‘Who Framed Roger Rabbit’
actor Bob Hoskins dies at 71

Thursday, May 22, 2014
LONDON — Bob Hoskins never lost his Cockney accent, even as he became a global star who charmed and alarmed audiences in a vast range of roles.

Short and bald, with a face he once compared to “a squashed cabbage,” Hoskins was a remarkably versatile performer. As a London gangster in “The Long Good Friday,” he moved from bravura bluster to tragic understatement. In “Who Framed Roger Rabbit,” he cavorted with a cast of animated characters, making technological trickery seem seamless and natural.

A family statement released Wednesday said Hoskins had died in a hospital the night before after a bout of pneumonia. He was 71 and had been diagnosed with Parkinson’s disease in 2012.

Helen Mirren, who starred alongside Hoskins in “The Long Good Friday,” called him “a great actor and an even greater man. Funny, loyal, instinctive, hard-working, with that inimitable energy that seemed like a spectacular firework rocket just as it takes off.”

The 5-foot, 6-inch Hoskins, who was built like a bullet, specialized in tough guys with a soft center, including the ex-con who chaperones Cathy Tyson’s escort in Neil Jordan’s 1986 film “Mona Lisa.” Hoskins was nominated for a best-actor Academy Award for the role.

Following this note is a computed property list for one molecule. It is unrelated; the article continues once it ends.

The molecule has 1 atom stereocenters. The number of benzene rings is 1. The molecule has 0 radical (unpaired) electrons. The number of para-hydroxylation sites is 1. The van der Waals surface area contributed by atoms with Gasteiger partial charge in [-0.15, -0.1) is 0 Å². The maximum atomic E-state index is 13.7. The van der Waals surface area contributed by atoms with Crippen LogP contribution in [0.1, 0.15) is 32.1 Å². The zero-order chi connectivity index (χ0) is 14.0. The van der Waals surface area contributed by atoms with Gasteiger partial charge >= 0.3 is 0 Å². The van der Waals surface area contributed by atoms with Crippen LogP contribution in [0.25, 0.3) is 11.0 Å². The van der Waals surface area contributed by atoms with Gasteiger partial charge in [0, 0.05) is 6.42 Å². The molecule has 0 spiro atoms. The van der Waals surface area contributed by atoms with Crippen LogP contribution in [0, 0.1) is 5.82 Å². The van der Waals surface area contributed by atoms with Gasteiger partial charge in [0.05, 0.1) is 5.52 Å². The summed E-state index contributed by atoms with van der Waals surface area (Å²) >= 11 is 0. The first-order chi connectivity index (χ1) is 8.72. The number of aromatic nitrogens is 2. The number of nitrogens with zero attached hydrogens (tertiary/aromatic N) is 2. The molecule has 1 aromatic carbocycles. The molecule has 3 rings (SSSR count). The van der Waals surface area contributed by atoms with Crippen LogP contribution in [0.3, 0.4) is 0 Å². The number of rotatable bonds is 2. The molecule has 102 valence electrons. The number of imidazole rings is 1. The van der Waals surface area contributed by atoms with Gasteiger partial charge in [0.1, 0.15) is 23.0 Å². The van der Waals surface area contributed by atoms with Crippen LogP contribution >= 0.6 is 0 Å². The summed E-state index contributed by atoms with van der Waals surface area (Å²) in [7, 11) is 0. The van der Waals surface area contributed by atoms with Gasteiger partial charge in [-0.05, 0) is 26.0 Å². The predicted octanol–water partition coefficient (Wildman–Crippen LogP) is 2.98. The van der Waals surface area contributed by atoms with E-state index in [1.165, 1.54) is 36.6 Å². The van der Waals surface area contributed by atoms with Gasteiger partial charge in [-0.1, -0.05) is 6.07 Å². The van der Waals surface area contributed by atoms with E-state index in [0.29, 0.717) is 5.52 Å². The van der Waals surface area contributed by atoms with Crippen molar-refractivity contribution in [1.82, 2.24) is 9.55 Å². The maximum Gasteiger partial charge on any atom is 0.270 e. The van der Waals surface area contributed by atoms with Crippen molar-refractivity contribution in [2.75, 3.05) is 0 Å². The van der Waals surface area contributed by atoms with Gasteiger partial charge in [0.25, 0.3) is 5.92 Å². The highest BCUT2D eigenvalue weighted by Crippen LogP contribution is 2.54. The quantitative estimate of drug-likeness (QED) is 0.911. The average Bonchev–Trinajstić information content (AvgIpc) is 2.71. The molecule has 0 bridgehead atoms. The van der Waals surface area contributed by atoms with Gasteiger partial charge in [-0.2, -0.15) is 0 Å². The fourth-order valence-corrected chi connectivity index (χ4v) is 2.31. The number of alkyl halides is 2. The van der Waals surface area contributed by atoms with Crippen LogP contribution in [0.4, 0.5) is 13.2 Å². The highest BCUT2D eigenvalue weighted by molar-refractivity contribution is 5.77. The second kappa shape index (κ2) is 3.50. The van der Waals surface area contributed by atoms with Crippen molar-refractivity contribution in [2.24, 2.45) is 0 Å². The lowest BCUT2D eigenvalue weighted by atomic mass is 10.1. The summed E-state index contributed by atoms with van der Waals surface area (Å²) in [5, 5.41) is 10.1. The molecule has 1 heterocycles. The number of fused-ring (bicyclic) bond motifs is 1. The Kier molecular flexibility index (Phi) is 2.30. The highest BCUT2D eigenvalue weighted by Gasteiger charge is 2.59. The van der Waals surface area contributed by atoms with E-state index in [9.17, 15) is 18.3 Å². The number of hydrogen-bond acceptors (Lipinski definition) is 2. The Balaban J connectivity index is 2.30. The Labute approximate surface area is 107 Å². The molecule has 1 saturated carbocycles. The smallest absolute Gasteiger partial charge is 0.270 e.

His breakout Hollywood role was as a detective investigating cartoon crime in “Who Framed Roger Rabbit,” a tribute to hardboiled 1940s entertainment that was one of the first major movies to meld animation and live action. The 1988 Robert Zemeckis film was a huge global success that won three Oscars and helped revive animated filmmaking.

Hoskins initially worked in theater, but began getting television and film roles in the 1970s. He came to attention in Britain as star of “Pennies from Heaven,” Dennis Potter’s 1978 TV miniseries about a Depression-era salesman whose imagination sprouts elaborate musical numbers. It was later turned into a movie starring Steve Martin.

His movie breakthrough came in 1980 thriller “The Long Good Friday,” playing an East End gangster hoping to profit from redevelopment of London’s docks. It contained one of Hoskins’ most memorable speeches, a Cockney-accented dismissal of American culture: “What I’m looking for is someone who can contribute to what England has given to the world: culture, sophistication, genius. A little bit more than an ‘ot dog, know what I mean?”

The film, which also featured a young Pierce Brosnan, is ranked 21 in the British Film Institute’s list of the top 100 British films of the 20th century.